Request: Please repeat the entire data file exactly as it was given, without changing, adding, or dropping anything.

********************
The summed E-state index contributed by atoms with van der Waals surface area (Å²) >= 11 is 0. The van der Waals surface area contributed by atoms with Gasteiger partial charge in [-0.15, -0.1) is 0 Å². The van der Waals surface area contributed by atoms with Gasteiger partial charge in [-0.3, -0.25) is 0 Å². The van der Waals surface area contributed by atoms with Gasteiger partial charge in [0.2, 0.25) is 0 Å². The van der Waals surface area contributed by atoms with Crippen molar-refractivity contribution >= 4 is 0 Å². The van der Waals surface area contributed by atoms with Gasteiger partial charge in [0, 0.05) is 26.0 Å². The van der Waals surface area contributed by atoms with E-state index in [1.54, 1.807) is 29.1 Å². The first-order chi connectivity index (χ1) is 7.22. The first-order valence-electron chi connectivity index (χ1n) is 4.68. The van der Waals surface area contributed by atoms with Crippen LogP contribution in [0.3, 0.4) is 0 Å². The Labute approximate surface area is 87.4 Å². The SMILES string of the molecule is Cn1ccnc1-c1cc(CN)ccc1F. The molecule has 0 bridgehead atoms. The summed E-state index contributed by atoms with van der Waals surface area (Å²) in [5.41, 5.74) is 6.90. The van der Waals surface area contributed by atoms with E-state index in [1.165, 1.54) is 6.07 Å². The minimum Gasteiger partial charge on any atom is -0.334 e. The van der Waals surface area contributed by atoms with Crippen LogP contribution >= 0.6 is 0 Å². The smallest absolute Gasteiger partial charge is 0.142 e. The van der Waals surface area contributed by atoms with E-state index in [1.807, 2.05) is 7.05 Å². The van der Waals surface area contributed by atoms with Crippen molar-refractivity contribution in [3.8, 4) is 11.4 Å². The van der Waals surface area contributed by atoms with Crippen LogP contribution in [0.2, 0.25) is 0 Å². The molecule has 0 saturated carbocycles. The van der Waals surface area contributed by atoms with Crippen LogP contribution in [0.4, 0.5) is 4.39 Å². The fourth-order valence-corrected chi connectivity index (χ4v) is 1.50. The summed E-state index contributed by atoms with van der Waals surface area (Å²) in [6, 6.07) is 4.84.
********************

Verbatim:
The summed E-state index contributed by atoms with van der Waals surface area (Å²) >= 11 is 0. The van der Waals surface area contributed by atoms with Gasteiger partial charge in [-0.15, -0.1) is 0 Å². The van der Waals surface area contributed by atoms with Gasteiger partial charge in [-0.3, -0.25) is 0 Å². The van der Waals surface area contributed by atoms with Gasteiger partial charge in [0.2, 0.25) is 0 Å². The van der Waals surface area contributed by atoms with Crippen molar-refractivity contribution >= 4 is 0 Å². The van der Waals surface area contributed by atoms with Gasteiger partial charge in [0, 0.05) is 26.0 Å². The van der Waals surface area contributed by atoms with E-state index in [1.54, 1.807) is 29.1 Å². The first-order chi connectivity index (χ1) is 7.22. The first-order valence-electron chi connectivity index (χ1n) is 4.68. The van der Waals surface area contributed by atoms with Crippen LogP contribution in [0.3, 0.4) is 0 Å². The Labute approximate surface area is 87.4 Å². The SMILES string of the molecule is Cn1ccnc1-c1cc(CN)ccc1F. The molecule has 0 bridgehead atoms. The summed E-state index contributed by atoms with van der Waals surface area (Å²) in [5.41, 5.74) is 6.90. The van der Waals surface area contributed by atoms with E-state index in [1.165, 1.54) is 6.07 Å². The minimum Gasteiger partial charge on any atom is -0.334 e. The van der Waals surface area contributed by atoms with Crippen LogP contribution >= 0.6 is 0 Å². The smallest absolute Gasteiger partial charge is 0.142 e. The van der Waals surface area contributed by atoms with E-state index in [1.807, 2.05) is 7.05 Å². The van der Waals surface area contributed by atoms with Crippen molar-refractivity contribution in [3.8, 4) is 11.4 Å². The van der Waals surface area contributed by atoms with Crippen LogP contribution in [0.2, 0.25) is 0 Å². The molecule has 0 saturated carbocycles. The van der Waals surface area contributed by atoms with Crippen LogP contribution in [0.4, 0.5) is 4.39 Å². The fourth-order valence-corrected chi connectivity index (χ4v) is 1.50. The summed E-state index contributed by atoms with van der Waals surface area (Å²) in [6, 6.07) is 4.84.